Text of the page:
To the editor:
It’s always a pleasure to have people come to take a “stroll” through the “Back 40.” Not only do I delight in taking them through beautiful paths but …
To the editor:
It’s always a pleasure to have people come to take a “stroll” through the “Back 40.” Not only do I delight in taking them through beautiful paths but I almost always learn something new. HOWEVER, in all the years I have never learned anything as unique and unexpected as I did last Saturday. My friend plucked a small, striped snail from a plant on the edge of the path, laid it on her open palm and began to hum. She hummed and hummed and slowly parts of the snail began to emerge. She hummed more and ocular tentacles began to emerge with little black eyes on the ends. I couldn’t believe my eyes when I saw one tentacle growing longer than the other. Never have I read of this happening; have you? Now I will have something amazing to show visitors.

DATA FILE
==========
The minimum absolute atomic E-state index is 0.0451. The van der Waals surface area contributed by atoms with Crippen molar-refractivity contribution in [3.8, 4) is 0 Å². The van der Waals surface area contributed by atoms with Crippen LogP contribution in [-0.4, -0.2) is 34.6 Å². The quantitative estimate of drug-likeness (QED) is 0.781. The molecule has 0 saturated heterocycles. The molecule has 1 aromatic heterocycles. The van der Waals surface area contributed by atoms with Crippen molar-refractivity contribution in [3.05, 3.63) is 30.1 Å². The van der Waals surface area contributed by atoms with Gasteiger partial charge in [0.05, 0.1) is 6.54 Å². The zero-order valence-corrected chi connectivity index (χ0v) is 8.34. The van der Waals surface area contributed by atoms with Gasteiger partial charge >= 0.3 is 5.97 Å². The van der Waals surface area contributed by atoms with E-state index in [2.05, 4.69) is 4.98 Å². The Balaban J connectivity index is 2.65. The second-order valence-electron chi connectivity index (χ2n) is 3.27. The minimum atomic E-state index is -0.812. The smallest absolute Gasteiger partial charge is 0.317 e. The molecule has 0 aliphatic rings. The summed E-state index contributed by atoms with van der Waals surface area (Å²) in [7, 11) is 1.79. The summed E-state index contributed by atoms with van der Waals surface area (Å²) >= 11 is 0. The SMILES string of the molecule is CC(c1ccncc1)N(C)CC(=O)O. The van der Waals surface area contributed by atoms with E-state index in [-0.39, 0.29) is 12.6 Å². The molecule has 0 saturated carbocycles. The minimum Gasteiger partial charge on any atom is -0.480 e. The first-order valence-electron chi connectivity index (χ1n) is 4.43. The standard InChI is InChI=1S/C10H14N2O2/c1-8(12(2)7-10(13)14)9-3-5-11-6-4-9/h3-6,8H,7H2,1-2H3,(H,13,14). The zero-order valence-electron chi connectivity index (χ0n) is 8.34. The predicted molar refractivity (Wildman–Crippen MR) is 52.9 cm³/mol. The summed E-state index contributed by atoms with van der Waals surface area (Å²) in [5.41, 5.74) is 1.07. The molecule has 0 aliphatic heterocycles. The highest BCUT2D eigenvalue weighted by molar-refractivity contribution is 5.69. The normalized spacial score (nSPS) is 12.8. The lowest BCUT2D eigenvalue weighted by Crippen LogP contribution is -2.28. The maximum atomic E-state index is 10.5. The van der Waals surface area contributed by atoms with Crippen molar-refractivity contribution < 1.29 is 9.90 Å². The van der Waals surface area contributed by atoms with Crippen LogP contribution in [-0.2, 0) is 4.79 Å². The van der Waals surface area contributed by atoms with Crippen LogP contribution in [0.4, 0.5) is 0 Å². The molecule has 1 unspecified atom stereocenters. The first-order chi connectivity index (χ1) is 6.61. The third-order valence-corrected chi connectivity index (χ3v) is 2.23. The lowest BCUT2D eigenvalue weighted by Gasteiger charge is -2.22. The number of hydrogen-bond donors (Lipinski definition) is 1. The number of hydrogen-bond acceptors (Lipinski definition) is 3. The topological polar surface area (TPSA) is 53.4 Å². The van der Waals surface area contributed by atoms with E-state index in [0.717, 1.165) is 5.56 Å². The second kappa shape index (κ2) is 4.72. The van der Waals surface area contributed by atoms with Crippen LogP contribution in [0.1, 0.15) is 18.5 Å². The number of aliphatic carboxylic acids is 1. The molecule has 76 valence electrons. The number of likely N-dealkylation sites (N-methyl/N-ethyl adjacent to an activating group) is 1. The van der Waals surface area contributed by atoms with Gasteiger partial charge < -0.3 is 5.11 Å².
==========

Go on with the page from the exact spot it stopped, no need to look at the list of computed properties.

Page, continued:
I can tell that the Orioles have almost all gone south as the little plate holding grape jelly doesn’t get emptied in two days. When their babies had fledged and were hanging around making pitiful noises, asking to be fed, about a pound a day was eaten. Once in a while I see a flash of yellow or orange, the Baltimore or the slender, very dark Orchard (my favorite).
The last of the suet cakes has been eaten by the Catbirds and English Sparrows and I will not buy more until October when the woodpeckers, (we have four kinds) for whom the cakes were really meant, come looking.
As the raccoon broke the glass in the big feeder we are not adding any seed until it is mended and the thief caught. We will accomplish this with a special trap to be brought back from Maine where hunters know how to get rid of them.
So that’s it for birdlife. Of course the Hummers will continue to be fed and their feeders meticulously cleaned with white vinegar and hot water as mold is fatal to them.
We will prepare to be hot and perhaps also a bit moldy. I do hope the beach is within reach of some of you.